This is in response to the letter in the Sept. 12 JP Gazette signed by Ken and Tess Pope, et al., regarding the Forest Hills Improvement Initiative.
I am distressed with the distortion and inaccuracy evidenced by that letter, in which the authors state that those of us who are advocating for affordable housing are doing so out of interests in personal gain. This is a serious charge to which I take strong exception. They have also asserted that because we support affordable housing, we are pushing for maximum density on each site. There is much at stake for all of us, and with emotions running so high, it is all the more important that the discussion be informed by facts. A number of corrections are necessary:
Assertion: Housing is a “special interest.”
Fact: Along with food, water and clothing, housing is basic human need. Housing costs are typically the largest portion of a Boston household’s budget.
Assertion: Advocates for affordable housing are inappropriately part of a “special interest group” and have inappropriate affiliations with “various local nonprofit organizations, including a community development corporation (CDC).” Members of the Jamaica Plain Neighborhood Council (JPNC) are employed by CDCs and have conflicts of interest.
Fact: No member of the JPNC is employed by any CDC, though one is employed by a statewide coalition of CDCs that does policy advocacy. That people who are active in their communities have multiple roles and affiliations is not, in itself, a conflict of interest, nor is it, in itself, inappropriate.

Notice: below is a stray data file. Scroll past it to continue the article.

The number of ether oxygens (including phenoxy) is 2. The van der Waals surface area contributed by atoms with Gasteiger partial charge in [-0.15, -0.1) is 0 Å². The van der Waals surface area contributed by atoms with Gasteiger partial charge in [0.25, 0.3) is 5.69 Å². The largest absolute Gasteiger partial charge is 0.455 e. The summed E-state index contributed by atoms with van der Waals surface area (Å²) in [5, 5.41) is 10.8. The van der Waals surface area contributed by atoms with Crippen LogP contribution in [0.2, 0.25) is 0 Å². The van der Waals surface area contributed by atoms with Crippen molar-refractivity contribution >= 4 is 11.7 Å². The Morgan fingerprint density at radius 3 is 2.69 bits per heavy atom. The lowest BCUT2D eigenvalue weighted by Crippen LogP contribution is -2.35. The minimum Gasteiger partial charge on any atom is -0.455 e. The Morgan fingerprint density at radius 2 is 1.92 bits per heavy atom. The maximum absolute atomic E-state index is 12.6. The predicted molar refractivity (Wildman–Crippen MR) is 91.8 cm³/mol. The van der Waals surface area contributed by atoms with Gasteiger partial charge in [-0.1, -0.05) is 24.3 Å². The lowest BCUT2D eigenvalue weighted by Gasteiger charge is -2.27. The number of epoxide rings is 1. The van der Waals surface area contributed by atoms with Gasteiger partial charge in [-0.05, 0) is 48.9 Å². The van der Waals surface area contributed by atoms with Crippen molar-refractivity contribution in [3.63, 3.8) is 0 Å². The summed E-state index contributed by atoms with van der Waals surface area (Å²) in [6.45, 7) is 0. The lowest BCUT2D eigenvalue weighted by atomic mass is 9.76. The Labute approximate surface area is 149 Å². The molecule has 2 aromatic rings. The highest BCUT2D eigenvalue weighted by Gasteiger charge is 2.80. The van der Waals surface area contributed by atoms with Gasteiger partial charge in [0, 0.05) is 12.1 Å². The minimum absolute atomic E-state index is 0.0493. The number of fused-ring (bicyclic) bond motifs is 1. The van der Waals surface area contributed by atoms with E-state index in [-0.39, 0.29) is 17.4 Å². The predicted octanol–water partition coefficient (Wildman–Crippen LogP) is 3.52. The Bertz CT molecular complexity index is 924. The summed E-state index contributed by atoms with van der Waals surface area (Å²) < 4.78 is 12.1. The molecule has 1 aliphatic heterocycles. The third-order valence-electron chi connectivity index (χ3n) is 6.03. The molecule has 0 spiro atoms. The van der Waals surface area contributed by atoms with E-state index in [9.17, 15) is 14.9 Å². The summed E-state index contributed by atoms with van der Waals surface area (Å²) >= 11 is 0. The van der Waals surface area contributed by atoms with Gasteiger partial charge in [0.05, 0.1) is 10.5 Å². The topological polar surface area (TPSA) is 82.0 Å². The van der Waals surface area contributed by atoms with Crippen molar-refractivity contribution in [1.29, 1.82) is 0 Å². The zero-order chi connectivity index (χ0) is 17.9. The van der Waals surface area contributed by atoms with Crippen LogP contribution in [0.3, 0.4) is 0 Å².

Assertion: Affordable housing advocates are opposing revisions to the density and live outside the area.
Fact: No one is advocating for maximum density on these parcels. In fact, no one, including the letter’s authors, has made any public statement that I am aware of regarding what they feel the density in Forest Hills ought to be. For the record, I live less than a mile from Forest Hills Station.
Assertion: Affordable housing advocates are less concerned with current residents of Forest Hills than with potential new residents.
Fact: Our goal of 50 percent affordable units in Forest Hills is out of concern that new development, while enhancing the neighborhood and property values, could also have the effect of driving lower-income residents from the neighborhood. Roughly 50 percent of Forest Hills residents make below 60 percent of the Area Median Income. The affordability we are looking for is an effort to protect those residents and reflects the current income distribution of the neighborhood.
That said, I believe the process should be as inclusive as possible, and the JPNC has been pushing for this every step of the way. We will all be affected by development in Forest Hills, and we all deserve a place at the table. But if the authors of the Sept. 12 letter are demanding disclosures, I believe the community at large has every right to expect the Realtors, developers, development consultants and their spouses among them to make disclosures of their own.
Chair, Jamaica Plain Neighborhood Council Housing and Development Committee